The use of silane chemistries tailored to promote the adhesion of performance and appearance coatings to metal substrates are requiring new methodologies for measuring, approving, and implementing on commercial aircraft. Engineering performance, lean manufacturing, environmental and employee safety considerations are driving the commercial aerospace industry to replace long standing conversion coating materials and processes. Tailored silane chemistries such as Boegel are being considered for many of these applications. Silanes work by reacting with metal oxides providing a strong covalent bond, cross linking to form a tough barrier and have an organic functional group tailored to react with the specific resin system in the subsequent coating. Traditionally conversion coatings such as anodize and chromate conversion coating performance is validated based on meeting standalone requirements. Since tailored silanes are optimized to enhance adhesion, they rely on the subsequent coatings to provide corrosion protection; the overall performance is based on the entire coating system and not standalone characteristics. This is requiring the development and use of new methods that test that emulate the performance of the entire finishing system to evaluate the expected long term performance. Furthermore to build confidence that these new coating systems will perform as expected in service an incremental implementation approach is being adopted. This approach allows gathering in-service performance data that is used to validate and set limitations.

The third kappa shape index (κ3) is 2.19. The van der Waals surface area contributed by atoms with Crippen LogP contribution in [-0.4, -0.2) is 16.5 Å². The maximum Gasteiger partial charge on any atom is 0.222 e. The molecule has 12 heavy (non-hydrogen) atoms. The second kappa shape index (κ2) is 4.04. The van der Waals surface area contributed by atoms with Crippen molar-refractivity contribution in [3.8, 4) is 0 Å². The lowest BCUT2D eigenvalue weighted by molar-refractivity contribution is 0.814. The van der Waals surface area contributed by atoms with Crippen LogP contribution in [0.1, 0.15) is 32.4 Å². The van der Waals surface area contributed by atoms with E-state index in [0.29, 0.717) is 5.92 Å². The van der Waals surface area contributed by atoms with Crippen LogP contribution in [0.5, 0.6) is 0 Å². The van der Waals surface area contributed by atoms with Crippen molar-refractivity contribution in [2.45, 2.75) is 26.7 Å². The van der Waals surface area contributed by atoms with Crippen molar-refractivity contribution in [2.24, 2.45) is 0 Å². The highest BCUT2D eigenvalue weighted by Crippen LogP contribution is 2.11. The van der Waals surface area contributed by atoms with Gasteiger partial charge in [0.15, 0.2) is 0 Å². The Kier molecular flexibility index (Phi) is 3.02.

PresenterRichard Wire, Boeing